Disadvantages: This method is by no means foolproof. Teams can get around this by using FAAB to obtain an expensive player or players to reach the floor. It is also possible to acquire an expensive bust to simply circumvent the rule. In 2014, think Prince Fielder or Justin Verlander. Dragging a $30-35 Fielder out there week in and week out wouldn’t be palatable to a contender but in a league with a salary floor would be perfectly acceptable.

Salary Escalators
A player traded during the season with a salary under a certain amount would see his salary rise to an agreed upon minimum salary. Ten dollars is sometimes used but for maximum impact $15 is probably a better minimum. For example, Dallas Keuchel was purchased for four dollars at your auction this past March. He is traded during the 2014 season to a non-contender. His salary jumps to $15 for this year and next year as well.

Advantages: Teams can still play for next year but the number of players targeted in trades with future value plummets. Elite players would still have future value under this rule but cheap, marginal keepers who are often used to justify some of the most egregious dump trades would lose their value.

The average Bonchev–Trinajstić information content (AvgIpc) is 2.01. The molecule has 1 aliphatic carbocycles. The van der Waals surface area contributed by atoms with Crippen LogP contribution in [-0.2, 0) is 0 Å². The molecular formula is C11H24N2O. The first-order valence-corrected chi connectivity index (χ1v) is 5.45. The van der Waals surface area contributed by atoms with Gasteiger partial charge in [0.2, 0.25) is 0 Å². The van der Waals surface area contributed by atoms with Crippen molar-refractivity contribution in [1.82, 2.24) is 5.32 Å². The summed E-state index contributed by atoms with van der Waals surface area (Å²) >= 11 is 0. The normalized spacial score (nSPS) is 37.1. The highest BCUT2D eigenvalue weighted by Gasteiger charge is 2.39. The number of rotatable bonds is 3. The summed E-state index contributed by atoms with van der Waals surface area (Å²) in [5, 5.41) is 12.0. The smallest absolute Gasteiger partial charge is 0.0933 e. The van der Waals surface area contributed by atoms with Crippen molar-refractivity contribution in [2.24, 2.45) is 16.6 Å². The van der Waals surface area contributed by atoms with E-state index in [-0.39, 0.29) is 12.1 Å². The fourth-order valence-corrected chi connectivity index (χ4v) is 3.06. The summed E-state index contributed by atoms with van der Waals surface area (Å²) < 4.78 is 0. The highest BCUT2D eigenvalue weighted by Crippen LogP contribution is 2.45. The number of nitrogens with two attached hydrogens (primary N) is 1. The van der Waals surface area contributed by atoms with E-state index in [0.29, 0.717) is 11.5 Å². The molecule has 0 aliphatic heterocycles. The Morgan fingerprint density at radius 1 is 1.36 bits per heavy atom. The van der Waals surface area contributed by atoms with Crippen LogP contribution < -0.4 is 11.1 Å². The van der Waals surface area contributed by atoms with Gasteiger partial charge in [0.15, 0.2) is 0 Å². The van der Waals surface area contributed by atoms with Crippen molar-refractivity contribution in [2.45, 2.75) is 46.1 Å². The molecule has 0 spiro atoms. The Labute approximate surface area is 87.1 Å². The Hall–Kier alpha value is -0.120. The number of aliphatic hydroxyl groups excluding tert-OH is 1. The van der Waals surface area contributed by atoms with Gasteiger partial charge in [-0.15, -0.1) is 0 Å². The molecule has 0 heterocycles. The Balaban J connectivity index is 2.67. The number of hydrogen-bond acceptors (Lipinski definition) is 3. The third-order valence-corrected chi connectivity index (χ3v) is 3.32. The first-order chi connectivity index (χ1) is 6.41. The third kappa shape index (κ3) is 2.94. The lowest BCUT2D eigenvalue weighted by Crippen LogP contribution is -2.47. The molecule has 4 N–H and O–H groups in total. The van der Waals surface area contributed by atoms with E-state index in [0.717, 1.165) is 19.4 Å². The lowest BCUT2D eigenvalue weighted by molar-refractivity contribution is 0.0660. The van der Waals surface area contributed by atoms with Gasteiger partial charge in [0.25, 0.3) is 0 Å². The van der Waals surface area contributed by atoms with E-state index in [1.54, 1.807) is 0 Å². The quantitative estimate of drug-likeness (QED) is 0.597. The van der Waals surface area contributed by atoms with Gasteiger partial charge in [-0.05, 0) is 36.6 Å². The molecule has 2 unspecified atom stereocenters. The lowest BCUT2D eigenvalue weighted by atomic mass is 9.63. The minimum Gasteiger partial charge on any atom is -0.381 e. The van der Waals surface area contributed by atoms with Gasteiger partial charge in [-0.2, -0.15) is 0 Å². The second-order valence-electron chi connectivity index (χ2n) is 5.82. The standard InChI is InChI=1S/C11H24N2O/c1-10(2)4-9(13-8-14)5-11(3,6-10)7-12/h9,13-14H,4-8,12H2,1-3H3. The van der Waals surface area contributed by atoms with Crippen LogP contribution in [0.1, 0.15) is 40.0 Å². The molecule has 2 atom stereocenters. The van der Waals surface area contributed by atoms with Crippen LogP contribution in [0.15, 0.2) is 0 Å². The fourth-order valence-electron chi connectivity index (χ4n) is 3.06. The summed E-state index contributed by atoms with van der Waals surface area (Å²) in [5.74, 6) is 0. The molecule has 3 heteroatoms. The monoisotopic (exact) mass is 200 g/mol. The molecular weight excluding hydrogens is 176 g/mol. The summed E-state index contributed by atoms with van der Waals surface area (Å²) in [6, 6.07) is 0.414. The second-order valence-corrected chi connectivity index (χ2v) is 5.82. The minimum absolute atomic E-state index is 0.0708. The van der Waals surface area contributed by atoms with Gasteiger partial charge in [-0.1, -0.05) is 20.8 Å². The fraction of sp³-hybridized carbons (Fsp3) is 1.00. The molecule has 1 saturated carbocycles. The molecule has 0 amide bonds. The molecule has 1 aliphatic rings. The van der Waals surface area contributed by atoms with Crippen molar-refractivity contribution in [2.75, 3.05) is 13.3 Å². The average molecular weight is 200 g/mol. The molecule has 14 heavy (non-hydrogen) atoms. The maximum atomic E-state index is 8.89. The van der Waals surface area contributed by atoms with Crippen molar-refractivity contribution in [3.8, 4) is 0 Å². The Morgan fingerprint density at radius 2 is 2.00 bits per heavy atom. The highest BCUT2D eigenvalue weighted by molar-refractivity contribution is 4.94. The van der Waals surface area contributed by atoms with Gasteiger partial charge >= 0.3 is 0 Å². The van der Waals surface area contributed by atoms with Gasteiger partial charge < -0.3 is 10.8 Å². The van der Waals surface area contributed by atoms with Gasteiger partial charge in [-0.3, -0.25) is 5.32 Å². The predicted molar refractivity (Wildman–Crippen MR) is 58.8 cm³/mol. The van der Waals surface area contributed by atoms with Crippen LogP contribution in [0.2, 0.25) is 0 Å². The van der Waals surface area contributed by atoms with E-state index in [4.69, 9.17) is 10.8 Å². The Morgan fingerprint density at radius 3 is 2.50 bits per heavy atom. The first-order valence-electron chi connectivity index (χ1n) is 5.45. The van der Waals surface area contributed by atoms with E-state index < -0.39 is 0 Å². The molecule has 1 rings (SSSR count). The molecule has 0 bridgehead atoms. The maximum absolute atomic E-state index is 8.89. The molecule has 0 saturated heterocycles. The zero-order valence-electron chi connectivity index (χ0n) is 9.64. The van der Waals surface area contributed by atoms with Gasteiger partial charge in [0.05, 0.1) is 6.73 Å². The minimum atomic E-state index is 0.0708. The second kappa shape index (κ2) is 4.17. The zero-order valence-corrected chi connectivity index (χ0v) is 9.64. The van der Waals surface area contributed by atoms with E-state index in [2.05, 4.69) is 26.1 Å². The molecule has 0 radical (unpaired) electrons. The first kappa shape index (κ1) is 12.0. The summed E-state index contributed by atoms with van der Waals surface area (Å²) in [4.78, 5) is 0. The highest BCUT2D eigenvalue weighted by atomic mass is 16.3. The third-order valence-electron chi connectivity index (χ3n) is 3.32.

Disadvantages: Curtails trading. Teams in the second division might simply not deal with contenders if they cannot get enough future value if a salary escalator minimizes or eliminates the value of a future chip.

Penalizing Teams at the Bottom of the Standings
One way to try to encourage every team to be at least somewhat competitive is to penalize teams at the bottom of the standings. There are several different types of penalties that leagues can use, including but not limited to:

  • Reducing the number of freezes
  • Deducting future FAAB
  • Deducting future auction money or draft position
  • Financial penalty
  • Lower pick in a farm (minor league) draft